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Ian Morton's picture

Shake 'N Bake: some quick thoughts on emergence and religion

These are just some thoughts I had that connect to Paul’s paper on emergence and to the article on resistance to science.

A point I would like to touch on here are the implications of Paul’s paper for religion. Paul's paper on emergence presents a view of the universe that proposes the possible emergence of complex life (humanity) through a process of simple objects (starting with the “active inanimate”) interacting to yield ultimately more complex entities. Such a process is not directional, but rather more of a random movement with the potential to yield surprisingly complex outcomes. That is to say, this process does not necessitate a conductor with the intent to arrive at some particular outcome. This has implications on the existence or role of a god behind the emergence of life and the human condition. While this far from disproves God’s existence, this “story” offers an alternative possibility for the appearance of human beings possessing “free will” on Earth.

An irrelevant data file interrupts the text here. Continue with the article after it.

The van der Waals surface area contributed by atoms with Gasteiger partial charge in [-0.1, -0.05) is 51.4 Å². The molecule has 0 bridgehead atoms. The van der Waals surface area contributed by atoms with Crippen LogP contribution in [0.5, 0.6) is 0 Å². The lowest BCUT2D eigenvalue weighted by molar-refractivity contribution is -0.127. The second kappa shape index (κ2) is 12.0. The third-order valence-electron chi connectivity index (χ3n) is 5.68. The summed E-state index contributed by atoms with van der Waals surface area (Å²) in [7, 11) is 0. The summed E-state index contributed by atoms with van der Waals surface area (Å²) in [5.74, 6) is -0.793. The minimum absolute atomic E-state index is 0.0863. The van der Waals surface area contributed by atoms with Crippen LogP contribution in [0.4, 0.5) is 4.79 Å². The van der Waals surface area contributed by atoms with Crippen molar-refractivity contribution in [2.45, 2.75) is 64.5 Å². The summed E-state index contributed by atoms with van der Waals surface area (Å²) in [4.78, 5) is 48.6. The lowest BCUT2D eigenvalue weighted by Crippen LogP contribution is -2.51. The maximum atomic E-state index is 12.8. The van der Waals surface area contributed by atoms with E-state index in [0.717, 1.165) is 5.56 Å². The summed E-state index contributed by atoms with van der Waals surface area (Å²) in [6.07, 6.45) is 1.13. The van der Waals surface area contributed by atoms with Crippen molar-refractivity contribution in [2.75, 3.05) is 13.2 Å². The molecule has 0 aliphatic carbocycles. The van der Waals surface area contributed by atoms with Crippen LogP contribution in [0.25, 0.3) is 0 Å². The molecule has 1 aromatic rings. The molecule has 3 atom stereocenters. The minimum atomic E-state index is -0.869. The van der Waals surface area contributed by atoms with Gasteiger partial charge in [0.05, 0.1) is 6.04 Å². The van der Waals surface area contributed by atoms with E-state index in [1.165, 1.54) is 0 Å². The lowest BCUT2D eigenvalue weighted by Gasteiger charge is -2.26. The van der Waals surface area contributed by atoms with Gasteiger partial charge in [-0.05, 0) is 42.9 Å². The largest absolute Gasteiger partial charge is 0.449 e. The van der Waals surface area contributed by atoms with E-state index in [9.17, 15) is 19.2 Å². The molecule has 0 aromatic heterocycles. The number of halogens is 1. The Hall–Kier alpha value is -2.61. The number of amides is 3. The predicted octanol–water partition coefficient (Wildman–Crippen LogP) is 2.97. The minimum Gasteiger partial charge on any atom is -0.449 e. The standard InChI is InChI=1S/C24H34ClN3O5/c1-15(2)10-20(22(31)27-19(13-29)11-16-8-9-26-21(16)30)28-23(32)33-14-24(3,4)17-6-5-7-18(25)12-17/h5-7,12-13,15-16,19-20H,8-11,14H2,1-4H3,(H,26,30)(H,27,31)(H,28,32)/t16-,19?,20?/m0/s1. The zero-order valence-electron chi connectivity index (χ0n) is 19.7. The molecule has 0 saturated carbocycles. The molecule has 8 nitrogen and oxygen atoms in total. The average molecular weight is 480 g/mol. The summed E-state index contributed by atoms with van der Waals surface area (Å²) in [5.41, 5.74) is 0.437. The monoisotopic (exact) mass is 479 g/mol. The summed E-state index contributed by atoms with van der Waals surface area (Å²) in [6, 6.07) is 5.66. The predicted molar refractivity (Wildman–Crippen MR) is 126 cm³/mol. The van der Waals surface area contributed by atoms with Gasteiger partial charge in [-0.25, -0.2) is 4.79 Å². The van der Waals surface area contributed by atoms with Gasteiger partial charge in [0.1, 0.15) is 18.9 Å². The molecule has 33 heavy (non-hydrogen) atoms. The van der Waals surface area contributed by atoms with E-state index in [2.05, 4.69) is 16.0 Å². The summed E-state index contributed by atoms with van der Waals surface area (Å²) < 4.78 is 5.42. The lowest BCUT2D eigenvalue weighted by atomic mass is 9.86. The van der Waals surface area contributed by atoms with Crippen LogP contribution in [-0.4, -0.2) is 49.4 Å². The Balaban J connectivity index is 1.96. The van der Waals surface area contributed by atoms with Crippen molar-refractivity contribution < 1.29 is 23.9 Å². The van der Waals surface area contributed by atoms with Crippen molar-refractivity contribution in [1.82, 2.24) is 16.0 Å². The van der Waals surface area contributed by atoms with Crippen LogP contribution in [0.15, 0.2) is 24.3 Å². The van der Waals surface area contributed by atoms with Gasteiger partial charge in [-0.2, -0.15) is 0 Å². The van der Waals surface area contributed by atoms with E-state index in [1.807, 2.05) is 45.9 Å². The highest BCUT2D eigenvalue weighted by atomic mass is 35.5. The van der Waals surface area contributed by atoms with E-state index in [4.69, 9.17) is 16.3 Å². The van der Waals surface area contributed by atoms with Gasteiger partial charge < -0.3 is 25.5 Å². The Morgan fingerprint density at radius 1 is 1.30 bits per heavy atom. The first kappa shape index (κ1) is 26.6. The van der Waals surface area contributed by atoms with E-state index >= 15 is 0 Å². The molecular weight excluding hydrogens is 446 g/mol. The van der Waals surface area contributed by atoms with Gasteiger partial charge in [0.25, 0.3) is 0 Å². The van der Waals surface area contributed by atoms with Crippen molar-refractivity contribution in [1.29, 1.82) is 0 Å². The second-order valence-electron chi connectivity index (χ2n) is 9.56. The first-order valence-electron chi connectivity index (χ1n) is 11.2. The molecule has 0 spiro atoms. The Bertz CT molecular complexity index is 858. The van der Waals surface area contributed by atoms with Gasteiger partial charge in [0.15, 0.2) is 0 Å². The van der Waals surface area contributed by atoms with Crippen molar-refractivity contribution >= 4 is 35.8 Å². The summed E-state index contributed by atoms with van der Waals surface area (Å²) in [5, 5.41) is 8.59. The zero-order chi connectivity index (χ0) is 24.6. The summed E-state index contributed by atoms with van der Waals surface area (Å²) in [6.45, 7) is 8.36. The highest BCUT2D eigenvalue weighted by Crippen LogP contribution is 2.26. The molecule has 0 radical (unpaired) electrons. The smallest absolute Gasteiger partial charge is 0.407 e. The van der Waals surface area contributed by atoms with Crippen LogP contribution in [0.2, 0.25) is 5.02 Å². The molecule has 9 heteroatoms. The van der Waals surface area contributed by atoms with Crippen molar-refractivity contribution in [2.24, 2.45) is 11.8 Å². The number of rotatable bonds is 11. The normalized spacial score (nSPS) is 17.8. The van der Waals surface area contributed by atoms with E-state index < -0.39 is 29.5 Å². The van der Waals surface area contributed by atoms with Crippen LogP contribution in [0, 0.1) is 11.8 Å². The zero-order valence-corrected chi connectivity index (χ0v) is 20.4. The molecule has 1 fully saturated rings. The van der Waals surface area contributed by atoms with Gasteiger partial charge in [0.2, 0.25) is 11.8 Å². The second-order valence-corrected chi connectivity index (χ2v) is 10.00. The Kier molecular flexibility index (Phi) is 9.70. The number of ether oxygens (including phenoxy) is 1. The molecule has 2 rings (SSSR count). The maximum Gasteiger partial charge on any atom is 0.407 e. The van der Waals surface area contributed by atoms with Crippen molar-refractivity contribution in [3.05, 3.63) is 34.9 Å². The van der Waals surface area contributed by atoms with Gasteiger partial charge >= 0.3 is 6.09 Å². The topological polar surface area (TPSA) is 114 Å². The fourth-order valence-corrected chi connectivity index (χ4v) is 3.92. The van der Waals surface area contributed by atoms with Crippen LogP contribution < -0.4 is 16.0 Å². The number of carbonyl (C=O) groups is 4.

I believe that the importance of God/religion in many people’s lives has the potentiality to drive a resistance to hearing Paul’s story, to blind them, not from the “truth,” but from an alternative explanation that may be “less wrong” (this is not directed at you, Ashley). My concern here is that due to the manner in which religion has become engrained in societies, some people may feel that to propose a view of the universe devoid of a god is to devalue the nature of existence, in particular, to devalue the human condition. I instead offer that the emergence of the universe from a process lacking ultimate intent could perhaps be viewed as even more “valuable” than a universe created by God. While such a universe would lack any ultimate Meaning, such a universe is no less awe inspiring when one considers the process in its entirety and how it lead to the creation of creatures with the capacity to reflect on their experiences and thus alter their future activities. [How could one’s mind not be blown when considering the possibility that consciousness is the result of simple entities interacting in simple ways for billions of years? That what started as an “active inanimate” became active, free-willed, animate beings?] The value of considering the universe in these terms stems from the wealth of questions it inspires as to the process and nature of existence.

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